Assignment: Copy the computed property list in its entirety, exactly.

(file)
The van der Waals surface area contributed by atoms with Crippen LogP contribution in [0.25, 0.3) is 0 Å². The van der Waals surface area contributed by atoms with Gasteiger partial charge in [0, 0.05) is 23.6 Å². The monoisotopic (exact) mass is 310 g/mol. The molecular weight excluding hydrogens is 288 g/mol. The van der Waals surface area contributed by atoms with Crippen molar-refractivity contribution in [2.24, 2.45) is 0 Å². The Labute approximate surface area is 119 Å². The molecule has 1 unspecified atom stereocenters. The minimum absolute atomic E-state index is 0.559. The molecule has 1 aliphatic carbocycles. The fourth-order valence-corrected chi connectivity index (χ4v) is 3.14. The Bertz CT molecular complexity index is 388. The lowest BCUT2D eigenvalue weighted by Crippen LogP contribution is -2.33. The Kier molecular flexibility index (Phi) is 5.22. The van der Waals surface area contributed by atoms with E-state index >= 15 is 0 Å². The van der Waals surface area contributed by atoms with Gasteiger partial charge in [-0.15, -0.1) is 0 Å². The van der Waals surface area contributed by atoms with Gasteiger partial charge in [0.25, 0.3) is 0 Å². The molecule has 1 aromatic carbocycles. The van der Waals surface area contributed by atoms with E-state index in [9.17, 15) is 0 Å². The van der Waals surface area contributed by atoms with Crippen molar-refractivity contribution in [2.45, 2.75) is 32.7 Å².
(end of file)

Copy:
The van der Waals surface area contributed by atoms with Crippen LogP contribution in [0.25, 0.3) is 0 Å². The van der Waals surface area contributed by atoms with Gasteiger partial charge in [0, 0.05) is 23.6 Å². The monoisotopic (exact) mass is 310 g/mol. The molecular weight excluding hydrogens is 288 g/mol. The van der Waals surface area contributed by atoms with Crippen molar-refractivity contribution in [2.24, 2.45) is 0 Å². The Labute approximate surface area is 119 Å². The molecule has 1 unspecified atom stereocenters. The minimum absolute atomic E-state index is 0.559. The molecule has 1 aliphatic carbocycles. The fourth-order valence-corrected chi connectivity index (χ4v) is 3.14. The Bertz CT molecular complexity index is 388. The lowest BCUT2D eigenvalue weighted by Crippen LogP contribution is -2.33. The Kier molecular flexibility index (Phi) is 5.22. The van der Waals surface area contributed by atoms with E-state index >= 15 is 0 Å². The van der Waals surface area contributed by atoms with Gasteiger partial charge in [-0.15, -0.1) is 0 Å². The van der Waals surface area contributed by atoms with Gasteiger partial charge in [0.25, 0.3) is 0 Å². The molecule has 1 aromatic carbocycles. The van der Waals surface area contributed by atoms with E-state index in [9.17, 15) is 0 Å². The van der Waals surface area contributed by atoms with Crippen molar-refractivity contribution in [2.45, 2.75) is 32.7 Å².